4 Cognitive Benefits Of Swimming
Swimming has tremendous health benefits as it helps a person build strength, muscular balance, improve blood circulation, and a lot more. It is also an important life and survival skill, which makes most parents teach their kids swimming in early childhood itself. Apart from this, you will also find most fitness junkies take up swimming as an exercise routine, as it helps them attain the desired athletic body. However, the benefits of swimming are not limited to the physical body, it also helps one with several cognitive skills that are equally important to lead a successful life. Therefore, swimming is not only good for your body, but it is also great for your brain.
When you swim, the movements your body stimulate the brain to release chemicals that promote the growth of neurons or nerve cells. It also affects the neurotransmitters like serotonin that influence the mood and relieves stress by releasing ANP, which is a stress-reducing hormone. Therefore, when you come out of a swimming pool after a couple of laps, you will find yourself more relaxed not only physically, but also mentally. Read on to know more about swimming and how it provides several cognitive benefits.
A boost in blood flow for better cognitive functions
When there is a boost in your blood flow, you will experience improved mood, memory, clarity, and focus. According to a study conducted in 2004, immersing in a steel pool results in an increased blood flow to the brain. Also, when you are immersed in water up to the level of your heart, your blood flow to the brain will be higher. The blood flow to the middle cerebral arteries is likely to increase by almost 14 percent, and the blood flow to the posterior cerebral arteries is likely to increase by almost 9 percent when you swim. Moreover, most fitness trainers believe that any repetitive activities like running, dancing, and swimming increase the blood flow to the brain.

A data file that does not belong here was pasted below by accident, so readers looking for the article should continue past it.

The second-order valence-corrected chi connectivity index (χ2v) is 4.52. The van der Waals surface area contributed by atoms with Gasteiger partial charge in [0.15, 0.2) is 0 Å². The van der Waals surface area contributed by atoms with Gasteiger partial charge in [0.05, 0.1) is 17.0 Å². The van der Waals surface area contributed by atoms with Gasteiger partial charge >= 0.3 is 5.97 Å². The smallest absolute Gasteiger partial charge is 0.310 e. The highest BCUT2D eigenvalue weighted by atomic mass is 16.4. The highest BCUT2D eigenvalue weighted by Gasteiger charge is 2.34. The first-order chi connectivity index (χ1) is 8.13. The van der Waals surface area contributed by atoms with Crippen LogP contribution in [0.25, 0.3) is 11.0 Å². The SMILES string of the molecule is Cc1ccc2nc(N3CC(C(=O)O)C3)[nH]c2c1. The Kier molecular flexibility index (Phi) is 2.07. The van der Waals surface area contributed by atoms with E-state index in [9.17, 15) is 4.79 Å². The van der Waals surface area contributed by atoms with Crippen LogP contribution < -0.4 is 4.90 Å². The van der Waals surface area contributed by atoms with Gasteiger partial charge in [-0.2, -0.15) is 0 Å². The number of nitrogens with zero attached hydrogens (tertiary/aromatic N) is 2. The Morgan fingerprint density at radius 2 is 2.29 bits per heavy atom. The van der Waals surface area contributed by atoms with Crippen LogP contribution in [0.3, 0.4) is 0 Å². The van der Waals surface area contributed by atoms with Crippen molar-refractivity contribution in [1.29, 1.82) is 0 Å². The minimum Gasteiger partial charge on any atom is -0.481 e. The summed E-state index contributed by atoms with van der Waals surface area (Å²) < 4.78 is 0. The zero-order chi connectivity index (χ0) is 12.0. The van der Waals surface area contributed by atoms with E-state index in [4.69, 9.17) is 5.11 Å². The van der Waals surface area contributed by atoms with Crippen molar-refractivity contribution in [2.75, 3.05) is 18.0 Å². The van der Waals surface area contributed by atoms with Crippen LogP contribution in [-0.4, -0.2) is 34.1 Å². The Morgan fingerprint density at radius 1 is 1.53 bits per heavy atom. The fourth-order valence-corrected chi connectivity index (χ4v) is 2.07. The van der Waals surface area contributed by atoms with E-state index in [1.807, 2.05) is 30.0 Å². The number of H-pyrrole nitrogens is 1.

The increase in the brain blood flow improves a person’s mood, concentration and focus, and overall cognitive function. It also helps a person’s deal with stress better and reduces anxiety.
Stimulation of brain chemicals for better mood
Many of us have been in situations that compel us to overthink and make us sad or depressed. While swimming is no cure to depression, it does help one combat depressive symptoms by releasing neurotrophic factors in the brain like endorphins. Endorphins also help in relieving tension, managing stress, anxiety, and mood.
According to a study, the techniques used in swimming that include strokes, breathing, and repetitiveness are often meditative that in turn provides relief from tension, panic, and reduce feelings of sadness.
Therefore, if you are having seconds thoughts about starting your swimming workout from tomorrow, just know that swimming is great for your brain chemistry, and it adds to the list of reasons you should start swimming every day.
Promotes new neurons for better memory
Memory is one of the most essential cognitive skill required by any individual. A person with a good memory is bound to excel in almost everything from academics to sports to career. While there are multiple ways you can improve your memory, one of the best ways is through swimming. Swimming helps reverse brain damage from stress and promotes new neurons through hippocampal neurogenesis, which is a neural circuit plasticity that results in the growth of new neurons aka brain cells. This subsequently results in better memory.
Enhances gross and visual motor skills
Motor skills are usually developed when we are kids. Motor skills help children to take control of their bodies and become confident. Kids learn and develop motor skills most when they are playing. It helps them control the large muscles of their bodies that are required for walking, jumping, skipping, and more. One of the best ways to promote motor skills in children is by teaching them how to swim. According to a study, children who learn swimming at a young age reach several developmental milestones like motor skills that include coordination, visual-motor skills, and tasks that involve mathematical calculations like telling the correct time, shopping, playing, and more.
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